13. For our friends and family who aren’t Catholic, yet love us even when they don’t quite understand us.
14. For ginger, Zofran, and Ritz crackers, because they will help me get through Thanksgiving with guests while pregnant.
15. “Parishioners that love us and our kids like their own family.” (from Elizabeth Duncan.)
16. “The gift of fraternity with many priests which offers our children such a beautiful window into the church, vocation, holiness, etc.” (from Kathi Kramer)
17. “Grateful my husband is still alive is obviously #1, and
18. Grateful for my kids and their relationship with each other and my husband and I, and
19. Grateful for our Catholic community that took us in when we moved here, both within our Ordinariate community and the diocese as a whole.
20. And …. at night if Matt (husband) can’t join us for prayers, they go and find their daddy and ask him for their blessing. Hearing “ok, Latin or English?” “Latin!” Then hearing their little voices try to say “Et cum spiritu tuo” is seriously sweet! I think they like those nights better than when he just joins us and incorporates the blessing into the end of the shortened Compline I do with the kids, as it’s only for them! (Which ties back to being seriously grateful he’s still alive so that the boys can have these experiences!)” (#17-20 from Minerva Welling Venuti)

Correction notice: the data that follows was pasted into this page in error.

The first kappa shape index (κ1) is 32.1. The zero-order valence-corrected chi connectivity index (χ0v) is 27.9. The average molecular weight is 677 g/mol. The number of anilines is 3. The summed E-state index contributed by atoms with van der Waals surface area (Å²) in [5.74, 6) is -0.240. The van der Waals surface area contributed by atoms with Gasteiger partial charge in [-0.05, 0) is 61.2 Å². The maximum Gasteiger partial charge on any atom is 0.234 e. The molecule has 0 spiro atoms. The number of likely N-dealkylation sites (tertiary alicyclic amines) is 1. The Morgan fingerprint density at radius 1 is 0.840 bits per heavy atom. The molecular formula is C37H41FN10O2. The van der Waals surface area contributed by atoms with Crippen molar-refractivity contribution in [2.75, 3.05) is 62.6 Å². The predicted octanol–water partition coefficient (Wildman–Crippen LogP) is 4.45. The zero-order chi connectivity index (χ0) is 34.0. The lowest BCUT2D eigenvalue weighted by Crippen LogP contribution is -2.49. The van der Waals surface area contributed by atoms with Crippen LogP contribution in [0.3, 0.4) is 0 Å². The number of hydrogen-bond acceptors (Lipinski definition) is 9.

21. “I’m grateful for the 38 years of marriage to my husband, John, a man of God, a wonderful husband, an attentive father, and a humble servant of Christ in his priestly ministry to all of our congregations. Both of us are so thankful that we have been received into the Barque of Peter, into Christ’s One, Holy, Catholic, and Apostolic Church, and for the Church’s Magisterium which guards and protects the spiritual treasures of our Christian faith.” (from Jane Hodgins)
22. For Catechesis of the Good Shepherd children’s ministry, which enables me to experience our Catholic faith anew through the eyes of children.
23. For my (super-cool) daughter who asked to wear a chapel veil to church, and didn’t care if no other kids wore them in her more modern Catholic school.
24. For hypoallergenic sweet-smelling incense raising our spirits to Heaven.
25. For my son who shouts “Amen. High five!” with his brother when he finishes his daily prayers.
26. “I’m grateful 35 years of marriage and happy!
27. I am thankful for health! Work that I enjoy! I am thankful for my children and my family! Thankful for friends! Thankful for all my sister and brothers in Christ!
28. So very thankful for the joy and peace God brings even during trials and the blessings he has bestowed upon us! Thank you Father, lord Jesus, Holy Spirit and your heavenly family! Amen!” (#26-28 from Cathy O’Neil Baaten)
29. For my fellow Ordinariate clergy wives, dear sisters in Christ, who offer support, understanding, and encouragement to be daily converted to Christ through our Catholic faith.
30. For our home, which has become a chapel of sorts for people seeking Christ, where I can spend time in reflective prayer with altar candles (from my long-deceased grandfather), crucifix and icons in my socks and pajamas.